Waterstones Bucks Bookstore Bust, Plans Preeminent Palace of Books
The UK’s only remaining specialist national book chain will open the 7,000 square foot shop on London’s the capital’s Tottenham Court Road in October. Its doors will be open in time for “Super Thursday” – 8 October – when publishers begin their assault on the Christmas market, and this year a staggering 503 new titles will be vying for readers’ attention.
News of the opening sent an “encouraging signal out to the book community”, said Tim Godfray, chief executive of the Booksellers Association. He was “delighted” by the news, as the book retail sector had been badly affected over the past nine years “by the power and dominance of Amazon”, online physical book sales and ebooks.
It’s a bold move for Waterstones. With ever rising rents and with more book sales moving online each year, Waterstones is a taking a huge risk. They’re also betting that the age of the big box bookstore isn’t over.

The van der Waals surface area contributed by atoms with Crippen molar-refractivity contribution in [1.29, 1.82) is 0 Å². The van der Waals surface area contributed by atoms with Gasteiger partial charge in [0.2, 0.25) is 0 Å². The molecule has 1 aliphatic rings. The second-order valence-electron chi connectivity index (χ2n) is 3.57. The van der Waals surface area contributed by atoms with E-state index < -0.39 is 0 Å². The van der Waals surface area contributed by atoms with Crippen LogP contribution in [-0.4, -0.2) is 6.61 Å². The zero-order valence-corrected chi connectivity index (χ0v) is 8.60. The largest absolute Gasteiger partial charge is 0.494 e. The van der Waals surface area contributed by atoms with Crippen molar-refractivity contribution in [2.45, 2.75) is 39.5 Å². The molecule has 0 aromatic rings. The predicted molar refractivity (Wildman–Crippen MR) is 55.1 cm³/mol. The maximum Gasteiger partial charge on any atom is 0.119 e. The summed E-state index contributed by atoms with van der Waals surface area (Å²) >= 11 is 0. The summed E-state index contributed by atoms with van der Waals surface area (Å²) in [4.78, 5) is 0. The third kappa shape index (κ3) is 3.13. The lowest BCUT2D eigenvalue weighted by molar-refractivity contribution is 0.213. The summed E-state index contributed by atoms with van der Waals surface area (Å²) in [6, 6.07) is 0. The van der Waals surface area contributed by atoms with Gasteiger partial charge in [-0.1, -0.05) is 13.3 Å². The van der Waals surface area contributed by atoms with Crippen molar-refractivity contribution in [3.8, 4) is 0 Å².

Given that 48 bookstore closed in the UK last year and 67 closed in 2013, they’re probably taking the wrong side of that bet – assuming, that is, that Waterstones new store could accurately be termed a bookstore.
Many of what we now call bookstores arguably no longer deserve the name. Books take up a minority of the square footage in some bookstores, with the rest used for music, the cafe, gifts and events. My local Barnes & Noble, for example, has a huge music dept and a good sized cafe.
There’s also Eslite, which opened a three-story bookstore in Hong Kong in 2012. That location sells so many other goods besides books that it ended up being called a cultural hub.
And let’s not forget Foyle’s which moved into a 40,000 square foot store last summer. The Tottenham Court Road superstore is actually spread between a couple buildings and features a cafe, purpose-built gallery and events space, space to host concerts, an informal double-height auditorium, and 6.4km of shelves.
That space is so huge and serves so many purposes that it stretches the term bookstore to the point that it no longer fits. (I think cultural hub works better, don’t you?)
If Waterstones follows the trend and opens a store where most of the floor space is not devoted to books, should it still be called a bookstore?
image by tonymonblat